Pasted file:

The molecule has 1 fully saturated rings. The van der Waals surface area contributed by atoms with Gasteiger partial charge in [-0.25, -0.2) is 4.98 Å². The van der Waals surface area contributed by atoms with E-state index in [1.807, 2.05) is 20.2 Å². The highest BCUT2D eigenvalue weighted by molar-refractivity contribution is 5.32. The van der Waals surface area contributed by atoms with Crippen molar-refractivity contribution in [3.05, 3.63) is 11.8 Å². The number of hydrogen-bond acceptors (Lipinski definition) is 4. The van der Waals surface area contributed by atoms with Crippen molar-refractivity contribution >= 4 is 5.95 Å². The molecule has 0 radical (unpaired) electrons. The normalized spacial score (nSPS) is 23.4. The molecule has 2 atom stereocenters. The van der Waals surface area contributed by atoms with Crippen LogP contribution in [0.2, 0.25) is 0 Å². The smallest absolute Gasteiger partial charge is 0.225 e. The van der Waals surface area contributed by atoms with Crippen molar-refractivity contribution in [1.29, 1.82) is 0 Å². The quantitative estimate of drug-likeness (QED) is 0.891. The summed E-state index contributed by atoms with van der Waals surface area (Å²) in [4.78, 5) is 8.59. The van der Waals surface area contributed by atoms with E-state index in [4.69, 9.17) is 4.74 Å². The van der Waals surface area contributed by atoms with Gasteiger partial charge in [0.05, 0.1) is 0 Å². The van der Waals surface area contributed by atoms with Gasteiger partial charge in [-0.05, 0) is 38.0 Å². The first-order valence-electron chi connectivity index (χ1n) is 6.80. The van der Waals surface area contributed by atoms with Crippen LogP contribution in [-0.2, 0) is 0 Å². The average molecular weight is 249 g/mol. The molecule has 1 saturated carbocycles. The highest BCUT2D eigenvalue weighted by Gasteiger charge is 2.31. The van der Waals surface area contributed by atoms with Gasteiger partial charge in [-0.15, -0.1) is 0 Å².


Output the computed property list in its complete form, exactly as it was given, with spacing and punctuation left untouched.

The molecule has 1 fully saturated rings. The van der Waals surface area contributed by atoms with Gasteiger partial charge in [-0.25, -0.2) is 4.98 Å². The van der Waals surface area contributed by atoms with E-state index in [1.807, 2.05) is 20.2 Å². The highest BCUT2D eigenvalue weighted by molar-refractivity contribution is 5.32. The van der Waals surface area contributed by atoms with Crippen molar-refractivity contribution in [3.05, 3.63) is 11.8 Å². The number of hydrogen-bond acceptors (Lipinski definition) is 4. The van der Waals surface area contributed by atoms with Crippen molar-refractivity contribution >= 4 is 5.95 Å². The molecule has 0 radical (unpaired) electrons. The normalized spacial score (nSPS) is 23.4. The molecule has 2 atom stereocenters. The van der Waals surface area contributed by atoms with Crippen LogP contribution in [0.2, 0.25) is 0 Å². The smallest absolute Gasteiger partial charge is 0.225 e. The van der Waals surface area contributed by atoms with Crippen molar-refractivity contribution in [1.29, 1.82) is 0 Å². The quantitative estimate of drug-likeness (QED) is 0.891. The summed E-state index contributed by atoms with van der Waals surface area (Å²) in [4.78, 5) is 8.59. The van der Waals surface area contributed by atoms with E-state index in [4.69, 9.17) is 4.74 Å². The van der Waals surface area contributed by atoms with Gasteiger partial charge in [0.05, 0.1) is 0 Å². The van der Waals surface area contributed by atoms with Gasteiger partial charge in [-0.05, 0) is 38.0 Å². The first-order valence-electron chi connectivity index (χ1n) is 6.80. The van der Waals surface area contributed by atoms with Crippen LogP contribution in [-0.2, 0) is 0 Å². The average molecular weight is 249 g/mol. The molecule has 1 saturated carbocycles. The highest BCUT2D eigenvalue weighted by Gasteiger charge is 2.31. The van der Waals surface area contributed by atoms with Gasteiger partial charge in [-0.15, -0.1) is 0 Å².